[keystone][heat] security_compliance options and auto-created users
to follow up on this, I created the following issues:
Heat story https://storyboard.openstack.org/#!/story/2005210 , first patch
is up https://review.opendev.org/#/c/656884/
Keystone bugs https://bugs.launchpad.net/keystone/+bug/1827431
I'll work on patches to Keystone next, please review / comment on
On Wed, Apr 17, 2019 at 9:42 AM Zane Bitter <zbitter at redhat.com> wrote:
> On 16/04/19 6:38 AM, Pavlo Shchelokovskyy wrote:
> > Hi all,
> > I am currently looking at options defined in [security_compliance]
> > section of keystone.conf  and trying to understand how enabling those
> > security features may affect other services.
> > The first thing I see is that any project that auto-creates some
> > temporary users may be affected.
> > Of the top of my head I can recall only Heat and Tempest doing this.
> > For Tempest situation is easier as a) tempest can use static credentials
> > instead of dynamic ones so it is possible to craft appropriate users
> > beforehand and b) those users are relatively short-lived (required for
> > limited time).
> > In case of Heat though those users are used for deferred auth (like in
> > autoscaling) which for long lived stacks can happen at arbitrary time in
> > future - which is a problem.
> > Below is breakdown of options/features possible to set and what problems
> > that may pose for Heat and ideas on how to work those around:
> > - disable_user_account_days_inactive - this may pose a problem for
> > deferred auth, and it seems is not possible to override it via user
> > "options". IMO there's a need to add a new user option to Keystone to
> > ignore this setting for given user, and then use it in Heat to create
> > temporary users.
> > - lockout failure options (lockout_failure_attempts, lockout_duration) -
> > can be overridden by user option, but Heat has to set it first. Also the
> > question remains how realistically such problem may arise for an
> > auto-created internal user and whether Heat should set this option at all
> Sounds like a DoS waiting to happen if we don't override.
> > - password expiry options
> (password_expires_days, unique_last_password_count, minimum_password_age) -
> > poses a problem for deferred auth, but can be overridden by user option,
> > so Heat should definitely set it IMO for users it creates
> > - change_password_upon_first_use - poses problem for auto-generated
> > users, can be overridden by a user option, but Heat must set it for its
> > generated users
> > - password strength enforcement
> > (password_regex, password_regex_description) - now this is an
> > interesting one. Currently Heat creates passwords for its temporary
> > users with this function  falling back to empty password if a
> > resource is not generating one for itself. Depending on regex_password
> > setting in keystone, it may or may not be enough to pass the password
> > strength check.
> This is technically true, although I implemented it so it should pass
> all but the most brain-dead of policies. So I feel like doing nothing is
> a valid option ;)
> > I've looked around and (as expected) generating a random string which
> > satisfies a pre-defined arbitrary regex is quite a non-trivial task,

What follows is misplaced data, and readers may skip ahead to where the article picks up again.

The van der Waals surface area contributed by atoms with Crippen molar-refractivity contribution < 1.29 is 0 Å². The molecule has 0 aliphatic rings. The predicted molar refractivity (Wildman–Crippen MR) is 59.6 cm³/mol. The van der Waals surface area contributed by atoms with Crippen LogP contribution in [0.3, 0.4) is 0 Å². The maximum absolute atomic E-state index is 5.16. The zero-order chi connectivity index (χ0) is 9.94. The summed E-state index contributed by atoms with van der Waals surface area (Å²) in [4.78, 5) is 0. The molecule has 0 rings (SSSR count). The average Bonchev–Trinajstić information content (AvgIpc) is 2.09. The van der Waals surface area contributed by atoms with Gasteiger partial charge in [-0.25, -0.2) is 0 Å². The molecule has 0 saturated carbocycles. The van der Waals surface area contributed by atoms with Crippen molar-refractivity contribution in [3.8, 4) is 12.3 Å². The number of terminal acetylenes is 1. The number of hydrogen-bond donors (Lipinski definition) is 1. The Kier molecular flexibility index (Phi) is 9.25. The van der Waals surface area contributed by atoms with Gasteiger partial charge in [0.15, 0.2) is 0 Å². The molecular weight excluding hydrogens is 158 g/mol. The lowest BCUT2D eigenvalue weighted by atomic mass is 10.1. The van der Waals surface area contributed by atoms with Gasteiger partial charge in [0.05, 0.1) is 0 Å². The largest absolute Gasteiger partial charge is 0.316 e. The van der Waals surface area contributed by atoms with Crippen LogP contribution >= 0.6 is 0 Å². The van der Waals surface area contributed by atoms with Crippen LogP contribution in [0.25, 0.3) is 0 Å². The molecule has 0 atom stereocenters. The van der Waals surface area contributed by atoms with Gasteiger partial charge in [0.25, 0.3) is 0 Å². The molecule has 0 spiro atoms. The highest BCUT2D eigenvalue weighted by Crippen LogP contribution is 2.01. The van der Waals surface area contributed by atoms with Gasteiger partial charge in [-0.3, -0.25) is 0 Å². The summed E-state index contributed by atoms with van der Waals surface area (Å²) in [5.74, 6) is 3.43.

> > couple of existing Python libraries that can do this note that they
> > support only a limited subset of full regex spec.
> Yeah. If we're going to do it I think a more achievable way is by making
> the current generator's rules (which essentially consist of a length
> plus minimum counts of characters from particular classes) configurable
> instead of hard-coded. I always assumed that we might eventually do
> this, but didn't build it in at the start because the patch needed to be
> This is still pretty terrible because it's a configuration option the
> operator has to set to match keystone's, and in a different format to
> boot. Although, TBH a regex isn't a great choice for how to configure it
> in keystone either - it's trivial if you want to force the user to
> always use the password "password", but if you want to force the user to
> e.g. have both uppercase and lowercase characters then you have to do
> all kinds of weird lookahead assertions that require a PhD in Python's
> specific flavour of regexps.
> As long as we don't try to do something like
> Note that Heat has it's own requirements too - one that I discovered is
> that the passwords can't contain '$' because of reasons.
> > So it seems that a most simple solution would be to add yet another user
> > option to Keystone to ignore password strength enforcement for this
> > given user, and amend Heat to set this option as well for internal users
> > it creates.
> That also works.
> > We in Heat may also think as to whether it would have any benefit to
> > also set the 'lock_password' user option for the auto-created users
> > which will prohibit such users to change their passwords via API
> I can't think of any real benefit - or for that matter any real harm.
> Presumably Heat itself would still be able to change the account's
> password later, so it wouldn't stop us from implementing some sort of
> rotation thing in the future.
> > I'd very like to hear opinion from Keystone community as most solutions
> > I named are 'add new user option to Keystone' :-)
> > 
> > 
> > Cheers,
> > - Pavlo
> > --
> > Dr. Pavlo Shchelokovskyy
> > Principal Software Engineer
> > Mirantis Inc
> > www.mirantis.com <http://www.mirantis.com>
Dr. Pavlo Shchelokovskyy
Principal Software Engineer
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